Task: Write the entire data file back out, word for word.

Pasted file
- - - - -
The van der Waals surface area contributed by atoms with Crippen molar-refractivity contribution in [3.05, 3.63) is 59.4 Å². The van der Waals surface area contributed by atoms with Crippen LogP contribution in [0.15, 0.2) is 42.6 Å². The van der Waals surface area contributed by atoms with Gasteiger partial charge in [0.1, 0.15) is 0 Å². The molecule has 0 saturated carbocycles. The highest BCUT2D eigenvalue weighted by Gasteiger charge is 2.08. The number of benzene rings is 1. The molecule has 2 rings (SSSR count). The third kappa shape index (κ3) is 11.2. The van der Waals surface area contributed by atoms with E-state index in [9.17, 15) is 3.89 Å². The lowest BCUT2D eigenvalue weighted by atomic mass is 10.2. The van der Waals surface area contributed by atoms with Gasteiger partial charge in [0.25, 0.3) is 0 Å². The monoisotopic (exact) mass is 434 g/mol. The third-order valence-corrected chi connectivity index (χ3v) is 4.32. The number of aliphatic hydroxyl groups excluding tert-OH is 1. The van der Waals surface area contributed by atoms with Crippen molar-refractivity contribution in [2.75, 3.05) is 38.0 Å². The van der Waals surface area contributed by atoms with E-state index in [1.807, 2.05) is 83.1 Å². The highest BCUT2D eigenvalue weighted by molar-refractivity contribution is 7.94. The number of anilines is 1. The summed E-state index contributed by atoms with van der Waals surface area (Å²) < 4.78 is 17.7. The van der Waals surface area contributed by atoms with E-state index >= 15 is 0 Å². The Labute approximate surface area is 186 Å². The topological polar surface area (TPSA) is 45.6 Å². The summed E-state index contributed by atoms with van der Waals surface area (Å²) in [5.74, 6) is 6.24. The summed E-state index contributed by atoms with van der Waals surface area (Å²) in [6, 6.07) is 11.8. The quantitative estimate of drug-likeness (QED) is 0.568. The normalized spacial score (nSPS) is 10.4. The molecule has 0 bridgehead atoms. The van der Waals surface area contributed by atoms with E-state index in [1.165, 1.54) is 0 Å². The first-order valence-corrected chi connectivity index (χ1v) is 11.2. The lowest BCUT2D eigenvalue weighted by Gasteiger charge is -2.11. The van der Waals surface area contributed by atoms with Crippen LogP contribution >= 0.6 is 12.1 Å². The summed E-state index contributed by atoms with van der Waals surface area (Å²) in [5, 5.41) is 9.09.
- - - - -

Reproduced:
The van der Waals surface area contributed by atoms with Crippen molar-refractivity contribution in [3.05, 3.63) is 59.4 Å². The van der Waals surface area contributed by atoms with Crippen LogP contribution in [0.15, 0.2) is 42.6 Å². The van der Waals surface area contributed by atoms with Gasteiger partial charge in [0.1, 0.15) is 0 Å². The molecule has 0 saturated carbocycles. The highest BCUT2D eigenvalue weighted by Gasteiger charge is 2.08. The number of benzene rings is 1. The molecule has 2 rings (SSSR count). The third kappa shape index (κ3) is 11.2. The van der Waals surface area contributed by atoms with E-state index in [9.17, 15) is 3.89 Å². The lowest BCUT2D eigenvalue weighted by atomic mass is 10.2. The van der Waals surface area contributed by atoms with Gasteiger partial charge in [0.25, 0.3) is 0 Å². The monoisotopic (exact) mass is 434 g/mol. The third-order valence-corrected chi connectivity index (χ3v) is 4.32. The number of aliphatic hydroxyl groups excluding tert-OH is 1. The van der Waals surface area contributed by atoms with Crippen molar-refractivity contribution in [2.75, 3.05) is 38.0 Å². The van der Waals surface area contributed by atoms with E-state index in [1.807, 2.05) is 83.1 Å². The highest BCUT2D eigenvalue weighted by molar-refractivity contribution is 7.94. The number of anilines is 1. The summed E-state index contributed by atoms with van der Waals surface area (Å²) < 4.78 is 17.7. The van der Waals surface area contributed by atoms with E-state index >= 15 is 0 Å². The Labute approximate surface area is 186 Å². The topological polar surface area (TPSA) is 45.6 Å². The summed E-state index contributed by atoms with van der Waals surface area (Å²) in [5.74, 6) is 6.24. The summed E-state index contributed by atoms with van der Waals surface area (Å²) in [6, 6.07) is 11.8. The quantitative estimate of drug-likeness (QED) is 0.568. The normalized spacial score (nSPS) is 10.4. The molecule has 0 bridgehead atoms. The van der Waals surface area contributed by atoms with E-state index in [1.165, 1.54) is 0 Å². The first-order valence-corrected chi connectivity index (χ1v) is 11.2. The lowest BCUT2D eigenvalue weighted by Gasteiger charge is -2.11. The van der Waals surface area contributed by atoms with Crippen LogP contribution >= 0.6 is 12.1 Å². The summed E-state index contributed by atoms with van der Waals surface area (Å²) in [5, 5.41) is 9.09.